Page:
Tom Székely, P.E., LEED AP

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June 28, 1991

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Ingenuity and Risk

Engine, the root word of engineer, comes to us from the Old French engin("ingenuity"), which comes in turn from the Latin ingenium("natural capacity"). By Middle French's ingeniux ("ingenious") the European cognate for engineer (e.g. the Ingenieur of Modern French) was firmly locked into ingenuity as a character trait.

We, alas, seem to have lost the connection between engineering and ingenuity in more than just words

How many times have we heard an expert tell a layman all the reasons a request could not be fulfilled. Is that why engineers should be engaged? I think not. Understand, I'm not saying we can repeal the laws of Physics, but, if an engineer is reluctant to try something because no one he knows of has done it before him, why did he become an engineer in the first place?

In some segments of industry, the metaphor has arisen that you can tell the pioneers by the arrows in their backs. In the construction industry some will defend their lack of vision by telling you the pioneers can be identified as the ones in court.

I (with acknowledgement to Marvin Harris for the terse answer) disagree. I believe that what conflict exists comes more from miscommunication which leads to unfulfilled expectations than from any inability to execute in the field, innovative ideas from the design office.

You Can't Have All the Answers When You Don't Know the Questions

One would think that with all the technical catalogues and manufacturer's representatives out there, doing something as mundane as low voltage lights in a fountain would be a fairly straightforward task. At least, that's what I thought.

Wrong again.

300 watt sealed beam lamps fed from individual 300 watt transformers must have their place, but it isn't in pointing straight up through water 6" deep. Sealed beam auto headlamps at 75 watts, wired to be on hi-beam did very nicely, but the thought of hanging 4 lights on each transformer with the concomitant increase in wire size to keep voltage drop within limits galled me.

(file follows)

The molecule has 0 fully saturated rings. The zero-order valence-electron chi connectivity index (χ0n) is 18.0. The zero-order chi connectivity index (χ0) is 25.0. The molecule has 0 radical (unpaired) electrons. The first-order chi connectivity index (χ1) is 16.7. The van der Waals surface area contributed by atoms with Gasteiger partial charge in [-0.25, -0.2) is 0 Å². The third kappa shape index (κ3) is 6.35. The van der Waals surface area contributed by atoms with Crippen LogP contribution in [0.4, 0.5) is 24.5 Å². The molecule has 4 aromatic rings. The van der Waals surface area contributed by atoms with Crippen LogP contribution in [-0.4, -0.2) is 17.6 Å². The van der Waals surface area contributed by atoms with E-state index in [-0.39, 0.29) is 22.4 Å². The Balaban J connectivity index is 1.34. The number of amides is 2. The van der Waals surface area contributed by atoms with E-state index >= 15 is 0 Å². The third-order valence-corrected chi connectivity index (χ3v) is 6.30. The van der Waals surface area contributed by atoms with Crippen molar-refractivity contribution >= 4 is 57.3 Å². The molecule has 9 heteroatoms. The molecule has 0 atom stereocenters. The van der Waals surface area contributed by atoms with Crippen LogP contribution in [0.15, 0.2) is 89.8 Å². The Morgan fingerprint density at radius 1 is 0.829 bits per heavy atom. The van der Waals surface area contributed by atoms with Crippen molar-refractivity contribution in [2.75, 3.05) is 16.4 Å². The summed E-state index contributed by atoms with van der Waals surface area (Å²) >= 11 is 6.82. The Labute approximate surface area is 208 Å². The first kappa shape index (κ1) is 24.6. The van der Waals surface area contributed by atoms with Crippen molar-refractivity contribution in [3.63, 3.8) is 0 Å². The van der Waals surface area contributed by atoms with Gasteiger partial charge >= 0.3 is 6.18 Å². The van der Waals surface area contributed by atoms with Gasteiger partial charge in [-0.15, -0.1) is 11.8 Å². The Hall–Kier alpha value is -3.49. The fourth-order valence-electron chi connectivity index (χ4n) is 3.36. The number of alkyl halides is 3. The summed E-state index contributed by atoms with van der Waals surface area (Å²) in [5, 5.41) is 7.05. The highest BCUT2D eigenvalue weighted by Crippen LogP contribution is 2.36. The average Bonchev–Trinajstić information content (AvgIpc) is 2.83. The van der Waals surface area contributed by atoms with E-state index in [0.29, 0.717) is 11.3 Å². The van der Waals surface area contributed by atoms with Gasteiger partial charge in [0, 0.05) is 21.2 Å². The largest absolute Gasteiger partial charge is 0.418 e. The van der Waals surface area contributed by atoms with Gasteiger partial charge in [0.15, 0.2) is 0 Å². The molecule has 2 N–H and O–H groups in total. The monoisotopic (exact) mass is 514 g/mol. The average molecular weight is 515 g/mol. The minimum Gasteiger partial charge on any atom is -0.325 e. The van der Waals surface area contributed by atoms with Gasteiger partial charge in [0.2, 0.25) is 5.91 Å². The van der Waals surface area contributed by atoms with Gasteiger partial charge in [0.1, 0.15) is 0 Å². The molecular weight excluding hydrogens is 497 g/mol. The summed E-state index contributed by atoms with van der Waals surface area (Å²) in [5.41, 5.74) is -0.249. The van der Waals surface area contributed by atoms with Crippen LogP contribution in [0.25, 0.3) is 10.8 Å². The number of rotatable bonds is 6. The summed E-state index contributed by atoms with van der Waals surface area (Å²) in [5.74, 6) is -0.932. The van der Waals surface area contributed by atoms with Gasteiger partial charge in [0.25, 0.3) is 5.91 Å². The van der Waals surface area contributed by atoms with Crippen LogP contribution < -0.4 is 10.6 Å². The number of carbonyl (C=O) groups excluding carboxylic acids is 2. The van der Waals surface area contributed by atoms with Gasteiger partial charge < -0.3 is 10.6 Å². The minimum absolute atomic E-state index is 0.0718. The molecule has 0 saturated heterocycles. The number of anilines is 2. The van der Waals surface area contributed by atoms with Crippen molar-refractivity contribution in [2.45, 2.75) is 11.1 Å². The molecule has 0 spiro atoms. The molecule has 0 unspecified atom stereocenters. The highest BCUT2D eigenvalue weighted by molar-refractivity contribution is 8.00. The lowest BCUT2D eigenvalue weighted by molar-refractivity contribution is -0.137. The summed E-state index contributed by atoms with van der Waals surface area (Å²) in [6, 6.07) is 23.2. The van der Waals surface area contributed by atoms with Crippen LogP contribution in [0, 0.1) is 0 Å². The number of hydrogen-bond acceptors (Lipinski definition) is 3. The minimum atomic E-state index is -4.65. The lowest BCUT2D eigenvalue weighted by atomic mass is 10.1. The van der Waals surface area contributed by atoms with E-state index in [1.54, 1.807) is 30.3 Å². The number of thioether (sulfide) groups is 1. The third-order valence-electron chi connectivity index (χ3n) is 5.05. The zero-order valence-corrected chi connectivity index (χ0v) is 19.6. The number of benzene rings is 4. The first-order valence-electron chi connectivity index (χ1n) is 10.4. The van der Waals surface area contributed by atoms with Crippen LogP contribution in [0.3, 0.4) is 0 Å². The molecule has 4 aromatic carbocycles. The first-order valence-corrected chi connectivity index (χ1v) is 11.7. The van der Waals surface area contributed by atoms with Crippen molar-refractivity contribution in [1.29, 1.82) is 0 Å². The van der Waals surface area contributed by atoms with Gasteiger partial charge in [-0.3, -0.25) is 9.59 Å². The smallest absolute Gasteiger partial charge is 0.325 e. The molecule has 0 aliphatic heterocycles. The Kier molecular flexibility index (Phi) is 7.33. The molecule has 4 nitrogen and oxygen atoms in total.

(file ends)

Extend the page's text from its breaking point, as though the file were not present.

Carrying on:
Where is it written that 3-phase systems start at 120/208 volts, go through 277/480 volts, and on into medium and high voltage systems?

What's the matter with a 12/21 volt 3-phase system?

I mean, we already had 120:12 volt single phase transformers. All we had to do was connect the high voltage (120 volt) side of two transformers in series to require the combination be connected to 240 volts, and connect their low voltage (12 volt) sides in parallel, to deliver 10.4 volts when connected to a 208 volt source. Using the 14 volt secondary tap gave us 12.1 volts. Wiring three sets of such assemblies with their composite primaries in delta, and secondaries in Wye (observing such esoterica as instantaneous polarity and equality of interconnecting lead lengths) gave us our three phase system.

We paralleled the whole superassembly to end up with a 3 phase system with a capacity of 1.2kva per phase, and balanced the load so our voltage drop only applied to the one way rather than round trip distance to the center of each branch circuit load. (The #2AWG secondary feeder terminated in a standard circuit breaker panel which had three phase 4 wire branch circuit homeruns via single pole breakers just like a real lighting panel.)

Single Phase 220 Volts and "Single" Phase 208 Volts

Single phase 220 (or 230) volt residential power is generated by a single transformer winding, center tapped to give 110 (or 115) volts between that neutral tap and either end of the winding. "Single" phase 208 volt commercial (and, in urban areas such as Manhattan, residential) power is generated by two of three separate 120 volt transformer windings, connected together at an electrical angle of 120 degrees draw a parallelogram of forces with sides of 120, and you'll ind the resultant to be 208).

The two are not interchangeable. More on this in the next issue.


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